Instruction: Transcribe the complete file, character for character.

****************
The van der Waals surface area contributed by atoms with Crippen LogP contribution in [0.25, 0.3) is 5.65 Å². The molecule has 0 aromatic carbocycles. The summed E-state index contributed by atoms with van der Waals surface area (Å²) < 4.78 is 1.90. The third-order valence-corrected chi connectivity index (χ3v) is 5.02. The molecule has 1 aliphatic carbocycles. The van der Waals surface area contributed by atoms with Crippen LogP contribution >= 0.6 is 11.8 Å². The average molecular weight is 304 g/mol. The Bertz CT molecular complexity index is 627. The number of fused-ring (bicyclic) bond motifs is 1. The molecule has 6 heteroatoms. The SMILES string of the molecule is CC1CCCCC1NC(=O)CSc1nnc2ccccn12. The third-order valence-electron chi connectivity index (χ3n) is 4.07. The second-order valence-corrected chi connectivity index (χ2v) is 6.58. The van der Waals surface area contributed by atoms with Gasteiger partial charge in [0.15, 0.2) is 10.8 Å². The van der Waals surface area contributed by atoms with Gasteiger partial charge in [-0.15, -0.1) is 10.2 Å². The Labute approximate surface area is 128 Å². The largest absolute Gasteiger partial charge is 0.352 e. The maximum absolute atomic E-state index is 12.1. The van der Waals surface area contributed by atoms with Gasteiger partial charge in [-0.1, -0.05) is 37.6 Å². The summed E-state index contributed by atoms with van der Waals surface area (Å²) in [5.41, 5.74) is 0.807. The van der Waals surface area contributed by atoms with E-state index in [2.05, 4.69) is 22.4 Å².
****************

The van der Waals surface area contributed by atoms with Crippen LogP contribution in [0.25, 0.3) is 5.65 Å². The molecule has 0 aromatic carbocycles. The summed E-state index contributed by atoms with van der Waals surface area (Å²) < 4.78 is 1.90. The third-order valence-corrected chi connectivity index (χ3v) is 5.02. The molecule has 1 aliphatic carbocycles. The van der Waals surface area contributed by atoms with Crippen LogP contribution >= 0.6 is 11.8 Å². The average molecular weight is 304 g/mol. The Bertz CT molecular complexity index is 627. The number of fused-ring (bicyclic) bond motifs is 1. The molecule has 6 heteroatoms. The SMILES string of the molecule is CC1CCCCC1NC(=O)CSc1nnc2ccccn12. The third-order valence-electron chi connectivity index (χ3n) is 4.07. The second-order valence-corrected chi connectivity index (χ2v) is 6.58. The van der Waals surface area contributed by atoms with Gasteiger partial charge in [0.15, 0.2) is 10.8 Å². The van der Waals surface area contributed by atoms with Gasteiger partial charge in [-0.15, -0.1) is 10.2 Å². The Labute approximate surface area is 128 Å². The largest absolute Gasteiger partial charge is 0.352 e. The maximum absolute atomic E-state index is 12.1. The van der Waals surface area contributed by atoms with Gasteiger partial charge in [-0.1, -0.05) is 37.6 Å². The summed E-state index contributed by atoms with van der Waals surface area (Å²) in [5.41, 5.74) is 0.807. The van der Waals surface area contributed by atoms with E-state index in [2.05, 4.69) is 22.4 Å².